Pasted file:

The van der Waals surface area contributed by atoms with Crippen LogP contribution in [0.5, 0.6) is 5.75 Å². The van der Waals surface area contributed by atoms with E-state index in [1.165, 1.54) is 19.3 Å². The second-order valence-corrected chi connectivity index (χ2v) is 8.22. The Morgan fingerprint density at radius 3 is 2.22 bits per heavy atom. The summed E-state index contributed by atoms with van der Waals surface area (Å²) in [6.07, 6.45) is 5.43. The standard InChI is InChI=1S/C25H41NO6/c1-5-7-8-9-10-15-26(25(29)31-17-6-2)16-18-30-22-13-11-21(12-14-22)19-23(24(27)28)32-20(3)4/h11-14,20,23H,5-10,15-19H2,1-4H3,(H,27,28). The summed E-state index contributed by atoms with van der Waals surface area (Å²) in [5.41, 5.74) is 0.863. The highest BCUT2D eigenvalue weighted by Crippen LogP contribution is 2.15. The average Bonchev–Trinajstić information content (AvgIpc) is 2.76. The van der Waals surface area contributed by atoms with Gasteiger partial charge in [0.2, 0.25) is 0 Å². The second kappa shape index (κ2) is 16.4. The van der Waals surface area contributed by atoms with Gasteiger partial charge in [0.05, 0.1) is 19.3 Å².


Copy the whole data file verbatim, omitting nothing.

The van der Waals surface area contributed by atoms with Crippen LogP contribution in [0.5, 0.6) is 5.75 Å². The van der Waals surface area contributed by atoms with E-state index in [1.165, 1.54) is 19.3 Å². The second-order valence-corrected chi connectivity index (χ2v) is 8.22. The Morgan fingerprint density at radius 3 is 2.22 bits per heavy atom. The summed E-state index contributed by atoms with van der Waals surface area (Å²) in [6.07, 6.45) is 5.43. The standard InChI is InChI=1S/C25H41NO6/c1-5-7-8-9-10-15-26(25(29)31-17-6-2)16-18-30-22-13-11-21(12-14-22)19-23(24(27)28)32-20(3)4/h11-14,20,23H,5-10,15-19H2,1-4H3,(H,27,28). The summed E-state index contributed by atoms with van der Waals surface area (Å²) in [5.41, 5.74) is 0.863. The highest BCUT2D eigenvalue weighted by Crippen LogP contribution is 2.15. The average Bonchev–Trinajstić information content (AvgIpc) is 2.76. The van der Waals surface area contributed by atoms with Gasteiger partial charge in [0.2, 0.25) is 0 Å². The second kappa shape index (κ2) is 16.4. The van der Waals surface area contributed by atoms with Gasteiger partial charge in [0.05, 0.1) is 19.3 Å².